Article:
She’s the bringer of belly dancing classes and bingo, the kindler of knitting groups and the arbiter of art lectures, the maker of musical melodies, the link to legal advice and the harbinger of historical talks.

Most of all, she’s been the helper, the listener, the supporter and the friend to all who attend Darien’s Mather Center for senior programming.

But now, after nine years as the program specialist at the center, Marcella “Marcy” Rand has said goodbye.

Rand recently announced she was taking a position in New Canaan’s Human Services Department, specializing in adult and senior outreach. But though she’s left the senior center, Rand is still very much woven into the fabric of the Darien community.

Rand, who lives in Darien with her husband, Vic Capellupo, is raising her children, now fifth generation Darien residents, here as well — Parker, 24, Kip, 21, and Marnie, 13, who is a rising freshman at Darien High School.

As to why Rand focuses on working with seniors, she credits the strong bond she had growing up with her grandparents — both in Darien and her mother’s parents in nearby Westport.

“My grandparents were always around — they were my buddies. I can’t tell you all the fun weekends I had with my grandparents. Ever since I was a kid, I knew this was what I wanted to do,” Rand said.

She was particularly moved when visiting her grandmother who was recovering from surgery at Waveny.

“I saw such a need for human contact with seniors. That’s when I started grad school for social work and focused on geriatrics,” Rand said.

Senior programming

While Rand has been in Darien, the programming at the Mather Center for seniors is vast and varied. There are holiday parties for Christmas and Valentine’s Day, as well as a celebrated St. Patrick’s Day party complete with Irish dancers and corned beef and cabbage.

There are fitness programs including yoga, pilates, ballet, aerobics, dance and strength exercises, and yes, belly dancing. There are cultural events like ‘Read and tell’ literature, and musical performances that range from oldies classics, to big band, to children’s choruses. There are historical lectures. There are also health talks from visiting nurses, pharmacies and medical experts. Seniors can ask a lawyer questions and consult a tax adviser. And there are so many more. Suffice to say, seniors are unlikely to get bored, and Rand says they make great friendships along the way.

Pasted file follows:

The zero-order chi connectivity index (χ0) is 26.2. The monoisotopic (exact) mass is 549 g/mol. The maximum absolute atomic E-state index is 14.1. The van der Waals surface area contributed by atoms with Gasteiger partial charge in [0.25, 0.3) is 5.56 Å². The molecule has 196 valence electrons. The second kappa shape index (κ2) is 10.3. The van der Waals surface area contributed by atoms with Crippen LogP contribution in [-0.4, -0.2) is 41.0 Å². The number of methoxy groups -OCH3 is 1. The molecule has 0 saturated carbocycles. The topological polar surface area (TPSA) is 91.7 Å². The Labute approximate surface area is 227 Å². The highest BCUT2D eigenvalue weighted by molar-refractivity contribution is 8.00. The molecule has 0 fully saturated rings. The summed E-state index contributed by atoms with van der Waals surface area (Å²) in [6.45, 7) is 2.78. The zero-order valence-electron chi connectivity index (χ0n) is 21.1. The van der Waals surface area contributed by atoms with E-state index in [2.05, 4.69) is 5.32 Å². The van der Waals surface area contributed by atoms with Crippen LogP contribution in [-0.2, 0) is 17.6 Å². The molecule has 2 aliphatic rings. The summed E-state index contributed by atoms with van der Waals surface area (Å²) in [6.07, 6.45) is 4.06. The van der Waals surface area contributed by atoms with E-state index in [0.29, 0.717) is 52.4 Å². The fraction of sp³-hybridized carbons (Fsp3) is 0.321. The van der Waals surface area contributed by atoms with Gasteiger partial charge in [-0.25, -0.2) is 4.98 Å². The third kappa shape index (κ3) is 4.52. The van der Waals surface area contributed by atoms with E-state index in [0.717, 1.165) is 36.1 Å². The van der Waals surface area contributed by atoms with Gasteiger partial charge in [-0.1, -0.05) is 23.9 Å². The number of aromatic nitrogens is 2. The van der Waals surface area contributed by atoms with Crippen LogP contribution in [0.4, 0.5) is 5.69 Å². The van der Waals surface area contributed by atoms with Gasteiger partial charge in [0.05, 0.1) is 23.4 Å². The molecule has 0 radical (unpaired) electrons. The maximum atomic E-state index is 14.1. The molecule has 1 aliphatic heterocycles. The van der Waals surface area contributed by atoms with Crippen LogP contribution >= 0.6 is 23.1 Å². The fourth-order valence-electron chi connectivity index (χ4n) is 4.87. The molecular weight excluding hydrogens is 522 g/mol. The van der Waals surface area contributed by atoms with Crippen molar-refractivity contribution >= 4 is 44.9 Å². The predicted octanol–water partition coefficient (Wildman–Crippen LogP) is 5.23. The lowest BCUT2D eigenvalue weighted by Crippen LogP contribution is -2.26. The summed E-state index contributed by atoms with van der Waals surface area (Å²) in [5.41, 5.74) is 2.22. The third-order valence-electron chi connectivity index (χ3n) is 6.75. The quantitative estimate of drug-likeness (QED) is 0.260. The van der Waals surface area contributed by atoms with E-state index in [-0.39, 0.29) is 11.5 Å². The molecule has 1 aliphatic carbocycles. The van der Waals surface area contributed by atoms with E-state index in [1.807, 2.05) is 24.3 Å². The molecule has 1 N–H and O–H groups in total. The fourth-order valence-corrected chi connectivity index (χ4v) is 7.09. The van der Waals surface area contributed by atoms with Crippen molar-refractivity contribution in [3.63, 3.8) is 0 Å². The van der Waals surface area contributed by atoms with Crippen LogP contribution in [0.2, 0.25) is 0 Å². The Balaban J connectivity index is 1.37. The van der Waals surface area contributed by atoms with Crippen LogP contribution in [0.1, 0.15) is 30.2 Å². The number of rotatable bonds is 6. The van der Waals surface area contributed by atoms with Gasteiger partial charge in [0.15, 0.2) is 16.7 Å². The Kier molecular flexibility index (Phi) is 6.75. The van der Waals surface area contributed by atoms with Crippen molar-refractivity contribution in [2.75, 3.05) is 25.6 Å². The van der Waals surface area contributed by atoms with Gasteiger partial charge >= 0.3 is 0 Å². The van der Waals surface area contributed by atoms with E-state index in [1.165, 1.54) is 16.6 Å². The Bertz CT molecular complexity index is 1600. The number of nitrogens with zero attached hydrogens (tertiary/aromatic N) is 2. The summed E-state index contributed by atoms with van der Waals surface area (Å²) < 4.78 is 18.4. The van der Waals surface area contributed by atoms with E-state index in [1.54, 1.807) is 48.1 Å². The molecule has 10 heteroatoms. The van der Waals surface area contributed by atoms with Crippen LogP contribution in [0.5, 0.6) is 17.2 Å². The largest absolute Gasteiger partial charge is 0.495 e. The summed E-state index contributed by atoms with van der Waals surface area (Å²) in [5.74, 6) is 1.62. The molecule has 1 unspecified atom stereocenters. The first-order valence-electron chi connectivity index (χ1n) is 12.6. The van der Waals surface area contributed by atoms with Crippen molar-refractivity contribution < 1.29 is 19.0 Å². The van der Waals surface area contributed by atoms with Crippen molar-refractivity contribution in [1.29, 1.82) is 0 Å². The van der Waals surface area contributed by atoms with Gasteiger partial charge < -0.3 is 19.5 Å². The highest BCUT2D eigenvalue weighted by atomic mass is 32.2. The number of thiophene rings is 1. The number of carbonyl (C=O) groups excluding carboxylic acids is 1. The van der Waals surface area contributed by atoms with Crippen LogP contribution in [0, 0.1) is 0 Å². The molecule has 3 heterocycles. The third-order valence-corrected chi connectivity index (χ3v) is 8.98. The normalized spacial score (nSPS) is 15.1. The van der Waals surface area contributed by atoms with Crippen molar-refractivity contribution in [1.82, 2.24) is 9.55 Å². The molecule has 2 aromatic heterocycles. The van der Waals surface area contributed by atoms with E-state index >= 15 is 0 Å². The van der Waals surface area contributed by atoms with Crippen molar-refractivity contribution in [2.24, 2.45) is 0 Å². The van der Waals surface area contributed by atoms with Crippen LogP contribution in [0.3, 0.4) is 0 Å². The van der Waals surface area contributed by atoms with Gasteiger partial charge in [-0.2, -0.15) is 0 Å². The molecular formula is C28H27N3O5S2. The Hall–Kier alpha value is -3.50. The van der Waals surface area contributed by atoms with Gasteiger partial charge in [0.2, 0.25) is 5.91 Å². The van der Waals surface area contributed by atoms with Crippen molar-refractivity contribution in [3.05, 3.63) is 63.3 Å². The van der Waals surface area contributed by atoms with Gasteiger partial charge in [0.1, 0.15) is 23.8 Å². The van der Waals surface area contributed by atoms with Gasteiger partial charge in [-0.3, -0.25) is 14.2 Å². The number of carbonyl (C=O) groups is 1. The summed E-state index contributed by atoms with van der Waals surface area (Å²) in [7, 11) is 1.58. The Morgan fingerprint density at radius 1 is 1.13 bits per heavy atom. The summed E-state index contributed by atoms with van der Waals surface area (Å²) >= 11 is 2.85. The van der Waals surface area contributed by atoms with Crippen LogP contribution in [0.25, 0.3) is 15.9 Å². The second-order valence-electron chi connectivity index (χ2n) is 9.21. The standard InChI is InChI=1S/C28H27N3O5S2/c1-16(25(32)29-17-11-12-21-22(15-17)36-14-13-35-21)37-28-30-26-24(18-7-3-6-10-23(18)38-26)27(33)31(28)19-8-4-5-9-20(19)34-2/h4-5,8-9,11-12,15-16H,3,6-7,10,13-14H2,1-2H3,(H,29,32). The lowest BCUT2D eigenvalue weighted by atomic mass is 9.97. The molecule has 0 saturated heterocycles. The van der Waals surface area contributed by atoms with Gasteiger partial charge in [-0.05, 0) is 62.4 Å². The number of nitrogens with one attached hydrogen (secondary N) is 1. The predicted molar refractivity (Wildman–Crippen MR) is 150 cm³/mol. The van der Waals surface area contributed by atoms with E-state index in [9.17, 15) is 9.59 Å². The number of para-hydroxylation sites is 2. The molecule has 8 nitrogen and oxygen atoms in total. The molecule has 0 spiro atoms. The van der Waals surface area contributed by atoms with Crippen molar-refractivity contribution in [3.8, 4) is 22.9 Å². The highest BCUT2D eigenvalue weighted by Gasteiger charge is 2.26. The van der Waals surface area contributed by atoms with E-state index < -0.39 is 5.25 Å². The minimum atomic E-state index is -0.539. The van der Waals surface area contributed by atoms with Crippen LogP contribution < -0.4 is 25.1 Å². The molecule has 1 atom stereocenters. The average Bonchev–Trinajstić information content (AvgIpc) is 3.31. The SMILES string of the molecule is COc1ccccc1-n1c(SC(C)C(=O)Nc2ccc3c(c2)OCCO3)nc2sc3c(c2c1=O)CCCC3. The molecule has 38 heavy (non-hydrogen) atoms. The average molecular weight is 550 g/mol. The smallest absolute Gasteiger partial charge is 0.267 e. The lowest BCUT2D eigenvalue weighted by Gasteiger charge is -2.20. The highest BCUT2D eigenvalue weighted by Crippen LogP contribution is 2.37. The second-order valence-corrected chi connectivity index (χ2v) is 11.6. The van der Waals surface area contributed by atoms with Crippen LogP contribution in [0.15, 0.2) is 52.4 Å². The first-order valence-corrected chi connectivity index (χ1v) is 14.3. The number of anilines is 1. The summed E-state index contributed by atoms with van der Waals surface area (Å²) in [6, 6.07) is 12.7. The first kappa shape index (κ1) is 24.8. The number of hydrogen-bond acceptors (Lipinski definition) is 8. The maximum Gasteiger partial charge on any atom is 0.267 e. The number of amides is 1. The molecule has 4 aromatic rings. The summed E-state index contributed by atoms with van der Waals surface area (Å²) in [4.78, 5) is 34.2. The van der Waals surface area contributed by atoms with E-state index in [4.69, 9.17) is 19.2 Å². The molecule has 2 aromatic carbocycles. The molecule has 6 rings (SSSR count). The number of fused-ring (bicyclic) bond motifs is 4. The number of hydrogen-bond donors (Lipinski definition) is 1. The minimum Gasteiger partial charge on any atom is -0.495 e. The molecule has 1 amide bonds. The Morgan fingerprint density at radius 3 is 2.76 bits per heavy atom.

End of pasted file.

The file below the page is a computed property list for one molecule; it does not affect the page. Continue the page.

And that’s important. Rand says that seniors, like anyone at any age, need a healthy connection to peers.

“Seniors are capable of becoming socially isolated. The most fufilling thing is to get seniors the services they need for a healthy aging at home life, and getting them in touch with other seniors,” she said.

Pandemic response

The Darien Senior Center staff, along with the Department of Human Services and Town Hall staff, sprang into action quickly when the town basically shut down in mid-March due to the coronavirus pandemic.

It was clear that the seniors were among the most vulnerable populations in terms of the virus. Arrangements had to be made to help get seniors support, groceries, and many relied on the senior center daily lunches.

Working with Corbin Cares, seniors were able to obtain a drive-thru lunch program provided by Darien’s restaurants, also hard hit from the pandemic. Rand and Darien Human Services director Ali Ramsteck also worked with Palmer’s Market to arrange for shoppers to get groceries for seniors and have them delivered. Eventually, those deliveries were made by emergency responders.

Throughout the pandemic, Rand continues to call seniors at home to check on their well-being. She was glad to see many of them relied virtually on the relationships they had made at the center.